The History of ILHBS
Bonfire societies of Sussex are an age-old tradition dating back to the first two Lewes societies, Cliffe and Borough, which were set up in the 1850’s, whilst the other Lewes societies were founded later in the 19th century. Although the ‘Remembrance of the Gunpowder Plot’ decreed by King James has been celebrated throughout the country since 1606, the Lewes societies are also marking the deaths of the seventeen Lewes Martyrs who were burned at the stake between 1555 and 1557.
Towns and villages throughout Sussex have their own bonfire society and the Isfield and Little Horsted Bonfire Society was formed in 2008, making us one of the youngest societies. The foundation of the Society was an evolution of bonfire related activity in the village which goes back some decades, originally under the auspices of the Little Horsted Primary School PTFA and then landlord of the Halfway House, Paul Mundy followed by Andy and Linda Brooks of The Laughing Fish pub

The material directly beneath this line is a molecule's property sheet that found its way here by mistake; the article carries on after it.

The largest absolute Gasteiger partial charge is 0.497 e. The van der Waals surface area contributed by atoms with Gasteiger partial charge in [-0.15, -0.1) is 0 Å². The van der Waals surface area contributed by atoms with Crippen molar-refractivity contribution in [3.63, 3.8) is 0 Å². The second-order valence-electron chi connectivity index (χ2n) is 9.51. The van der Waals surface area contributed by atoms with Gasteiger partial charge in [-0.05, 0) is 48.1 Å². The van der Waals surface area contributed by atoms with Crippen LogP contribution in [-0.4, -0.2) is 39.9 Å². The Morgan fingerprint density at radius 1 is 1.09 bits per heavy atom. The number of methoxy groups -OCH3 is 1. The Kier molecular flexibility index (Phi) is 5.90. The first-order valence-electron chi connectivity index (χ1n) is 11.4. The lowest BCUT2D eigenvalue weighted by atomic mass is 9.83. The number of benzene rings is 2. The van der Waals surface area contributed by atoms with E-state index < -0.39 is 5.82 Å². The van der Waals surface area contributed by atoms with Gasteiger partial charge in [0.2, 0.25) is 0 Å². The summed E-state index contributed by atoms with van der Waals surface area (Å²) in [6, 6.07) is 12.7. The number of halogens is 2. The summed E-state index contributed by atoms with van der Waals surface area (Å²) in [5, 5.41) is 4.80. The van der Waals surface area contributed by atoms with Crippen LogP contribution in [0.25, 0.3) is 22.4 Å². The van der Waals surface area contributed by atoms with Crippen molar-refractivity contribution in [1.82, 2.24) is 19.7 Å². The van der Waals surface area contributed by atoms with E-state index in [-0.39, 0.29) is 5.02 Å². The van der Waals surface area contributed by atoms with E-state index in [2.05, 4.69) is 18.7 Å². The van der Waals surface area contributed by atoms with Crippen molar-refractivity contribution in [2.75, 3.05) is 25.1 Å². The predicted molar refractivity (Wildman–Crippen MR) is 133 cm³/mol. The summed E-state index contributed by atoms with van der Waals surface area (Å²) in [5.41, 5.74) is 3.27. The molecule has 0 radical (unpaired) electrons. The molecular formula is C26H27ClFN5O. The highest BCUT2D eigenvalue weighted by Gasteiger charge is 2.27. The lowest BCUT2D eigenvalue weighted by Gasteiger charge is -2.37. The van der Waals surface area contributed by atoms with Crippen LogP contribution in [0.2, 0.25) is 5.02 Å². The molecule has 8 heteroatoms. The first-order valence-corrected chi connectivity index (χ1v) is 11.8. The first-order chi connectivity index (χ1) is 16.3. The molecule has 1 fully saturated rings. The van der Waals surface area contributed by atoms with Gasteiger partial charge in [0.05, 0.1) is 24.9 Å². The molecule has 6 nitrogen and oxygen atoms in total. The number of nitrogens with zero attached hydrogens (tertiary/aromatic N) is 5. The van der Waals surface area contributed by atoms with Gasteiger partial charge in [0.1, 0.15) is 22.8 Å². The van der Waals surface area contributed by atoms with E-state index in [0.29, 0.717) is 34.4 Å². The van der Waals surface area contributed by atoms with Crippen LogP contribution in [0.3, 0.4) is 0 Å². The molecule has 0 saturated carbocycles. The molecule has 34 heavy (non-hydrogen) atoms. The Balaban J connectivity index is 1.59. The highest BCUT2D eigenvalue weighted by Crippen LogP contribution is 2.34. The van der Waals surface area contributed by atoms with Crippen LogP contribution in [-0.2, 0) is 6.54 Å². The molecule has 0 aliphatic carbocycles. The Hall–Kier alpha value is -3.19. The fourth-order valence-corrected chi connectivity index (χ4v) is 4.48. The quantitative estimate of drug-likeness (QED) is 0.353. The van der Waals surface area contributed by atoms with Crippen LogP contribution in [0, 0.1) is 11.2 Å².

By 2008 the costs and effort in organising the bonfire night became prohibitive but fortunately at the same time local residents Chris Ashford and Beth Hazelwood (now Hall) decided to set up a society in the village and in January 2009 the Isfield and Little Horsted Bonfire Society was launched with 19 members, most of whom are still involved to this day. Immediately the tradition of fundraising to pay for the annual fireworks display was established, with a race night being organised on 15 March.
Each bonfire society has its own banner which is proudly carried at the head of their society in all marches. The ILHBS is no different and our banner was designed by Nic Ashford, winner of a design competition. It reflects images of the villages, with the steam train of the Lavender Line spouting flames of a bonfire, supported by two laughing fish, symbols of the Society’s headquarters: the Laughing Fish pub.